Has society as a whole become so numb to death and violence that after a horrific act of disaster such as Columbine, which took place over 5 years ago we are still losing close to 40 students a year across the country to youth violence? Apparently so if these killings aren’t making it any further then their local news areas. But a change is in the making and it starts with the young people who are in schools today, it starts with people like Brandon Wolf, a high school senior at Council Rock. It starts with young men like Billy Hallowell, a twenty year old journalism major at Mount Saint Vincent’s college in New York, and Richard Hoover, a twenty three old Columbine survivor who holds public speaking events all over the country. This change that must take place starts with youth leadership as well as events such as Peace week which has just taken place here in Bucks County.
On May 27th Brandon, Billy, and Richard held a public speaking event at the Bucks County Community College, as one of seven events held during Peace week in Bucks County. At this event Richard Hoover took the time to describe his experience with youth violence at Columbine high school. “I remember contemplating on weather or not to leave the gym area were I was when I heard what appeared to be fire crackers” said Hoover. The shooting took place on April 20th 1999 and for most Columbine students prank was the first thing that came to mind. “Every year the seniors would perform a prank of some kind toward the end of their senior year, so I thought about staying inside the school to avoid being part of their joke.” Explained Hoover who would later use this thought to exemplify just how unexpected this tragedy was. “It wasn’t until I got outside the building and saw the presence of the police chief that everything started clicking” said Hoover who described being overwhelmed by parents and peers in search of still unaccounted for loved ones. The police had evacuated everyone to a nearby library down the street and it was there that Richard was reunited with his mother who had feared the worst. “I think that’s when things really set in for me, when my mom tackled me to the ground with tears and sighs of relief; because I had gone to school and made it out alive.” Repeats Richard who is trying to really enforce just how crazy it sounds, going to school and possibly not returning alive.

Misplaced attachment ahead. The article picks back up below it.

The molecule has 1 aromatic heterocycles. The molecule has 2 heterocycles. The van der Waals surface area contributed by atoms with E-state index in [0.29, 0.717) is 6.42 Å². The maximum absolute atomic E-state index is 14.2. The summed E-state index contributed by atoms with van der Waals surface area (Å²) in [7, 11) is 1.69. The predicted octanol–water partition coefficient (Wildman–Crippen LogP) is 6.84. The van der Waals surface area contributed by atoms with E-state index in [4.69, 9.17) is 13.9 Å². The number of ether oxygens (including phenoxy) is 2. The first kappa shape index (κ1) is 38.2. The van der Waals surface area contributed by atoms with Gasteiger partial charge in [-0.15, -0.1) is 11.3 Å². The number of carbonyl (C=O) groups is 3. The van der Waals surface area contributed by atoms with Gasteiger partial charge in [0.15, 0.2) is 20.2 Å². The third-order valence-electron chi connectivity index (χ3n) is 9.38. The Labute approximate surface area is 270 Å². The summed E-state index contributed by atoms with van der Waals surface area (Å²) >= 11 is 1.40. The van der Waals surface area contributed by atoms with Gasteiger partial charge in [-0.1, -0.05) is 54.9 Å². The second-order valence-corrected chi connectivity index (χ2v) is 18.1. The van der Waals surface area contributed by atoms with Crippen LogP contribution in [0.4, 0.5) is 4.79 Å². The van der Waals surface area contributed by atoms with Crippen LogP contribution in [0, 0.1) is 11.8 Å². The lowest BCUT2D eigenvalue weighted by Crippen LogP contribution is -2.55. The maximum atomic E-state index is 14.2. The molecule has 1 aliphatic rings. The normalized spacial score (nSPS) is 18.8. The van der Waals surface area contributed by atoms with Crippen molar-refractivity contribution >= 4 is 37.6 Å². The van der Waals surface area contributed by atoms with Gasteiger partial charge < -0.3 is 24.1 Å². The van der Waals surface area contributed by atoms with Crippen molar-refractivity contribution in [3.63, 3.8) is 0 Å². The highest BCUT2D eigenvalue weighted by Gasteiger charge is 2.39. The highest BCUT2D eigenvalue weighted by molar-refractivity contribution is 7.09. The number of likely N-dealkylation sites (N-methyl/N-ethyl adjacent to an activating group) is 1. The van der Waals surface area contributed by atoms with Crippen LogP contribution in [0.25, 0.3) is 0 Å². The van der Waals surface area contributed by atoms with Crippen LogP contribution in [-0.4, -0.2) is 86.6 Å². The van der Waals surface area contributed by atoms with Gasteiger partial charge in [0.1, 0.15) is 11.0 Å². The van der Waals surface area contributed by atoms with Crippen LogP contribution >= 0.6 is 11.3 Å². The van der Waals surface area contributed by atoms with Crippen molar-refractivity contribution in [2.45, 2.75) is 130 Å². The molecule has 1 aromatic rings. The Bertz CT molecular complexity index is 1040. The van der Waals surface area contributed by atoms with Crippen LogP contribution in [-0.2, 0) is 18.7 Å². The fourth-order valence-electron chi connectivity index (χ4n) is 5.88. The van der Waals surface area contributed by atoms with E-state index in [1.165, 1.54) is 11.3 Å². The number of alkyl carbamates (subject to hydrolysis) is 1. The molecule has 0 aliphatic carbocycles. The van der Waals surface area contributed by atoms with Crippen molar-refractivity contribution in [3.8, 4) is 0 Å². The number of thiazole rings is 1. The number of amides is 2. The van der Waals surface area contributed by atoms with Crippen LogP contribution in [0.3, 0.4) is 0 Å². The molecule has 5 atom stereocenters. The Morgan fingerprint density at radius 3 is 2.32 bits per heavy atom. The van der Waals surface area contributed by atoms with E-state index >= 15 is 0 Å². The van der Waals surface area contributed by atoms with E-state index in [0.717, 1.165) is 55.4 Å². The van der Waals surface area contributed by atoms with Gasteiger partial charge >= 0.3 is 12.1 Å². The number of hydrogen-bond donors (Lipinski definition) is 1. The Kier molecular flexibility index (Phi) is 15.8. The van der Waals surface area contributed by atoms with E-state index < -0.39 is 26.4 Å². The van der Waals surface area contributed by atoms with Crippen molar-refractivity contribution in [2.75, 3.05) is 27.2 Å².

For Billy Hallowell this idea sounded crazy as well but for a level headed 16 year old this was his reality, the world we live in. This was not a movie it was CNN, these were not actors simulating death, these were young boys and girls being murdered for going to school. As Billy came to terms with this he decided he would not just follow in suit and ignore what was going on in the world around him, he would instead become a leader in fighting for peace to encourage a change in the world he lived in.
When I asked Billy what I could do to help in the effort toward peace he replied “what can’t you do. You are a leader and leaders guide people. There is nothing I love more than to see young people leading other young people toward more peaceful solutions.” Billy is leading thousands of young people on a web site that he designed called www.teenwebonline.com and it was here that he first became in contact with Richard Hoover. After exchanging thoughts via the Internet they decided to meet one another to further expand on their ideas. As a result of their newfound friendship they have been performing at public speaking events across the country and now have popped on the radar screen of young high school activist Brandon Wolf.
Brandon Wolf is the founder of an organization called S.A.V.E. “R” US (Students Against Violence Everywhere “R” Us) and is an intelligent well read young man. It was his persistence and relentless efforts that made Peace week in Bucks County a reality of his instead of just a vision of his. Brandon, unlike Richard was not a victim of violence, however he feels that by spreading the word of peace and educating young people, he will ensure future students a better chance at saying the same thing. All three of these young men come from different places with different experiences yet all in pursuit of one common goal, to lead people toward a better and more peaceful tomorrow.
I had the chance to ask Brandon how you spread the word of peace in a world that features violence in both the entertainment world and the reality of our news programs. “You bombard the media with more positive news to replace the negative news” he said. “You create positive news through functions like Peace week and programs www.teenwebonline.com and S.A.V.E. “R”US.” During his speech he quoted writer Scott Keal saying “You don’t plan to fail, you fail to plan.” Brandon would later say “I plan to succeed.” However all of these young men feel that in order to succeed it will take young people to lead the way for the future. Brandon reiterated that the greatest tool to stopping violence that we have is the word of mouth one person spreading peace to another.
Michael McKenzie, a 24 year old Penn State graduate was on the Bucks County campus after the event had taken place, and in the spirit of the moment I decided to enlighten him with some of the information that Brandon, Billy and Richard had just discussed. I first reminded Michael of the Columbine shooting that killed 13 students just over 5 years ago and then I informed him that just last year nearly 40 students were killed in school violence across America. He replied “Forty… That’s all? That’s not that bad...Is it?” To which I felt compelled to remind him 40 students is very bad. In fact 4 students is bad; I don’t see why one student should go to school and have to worry about weather or not he or she will be coming home alive. I don’t blame Michael for his response to our conversation but I know that had I not replied I would have blamed myself.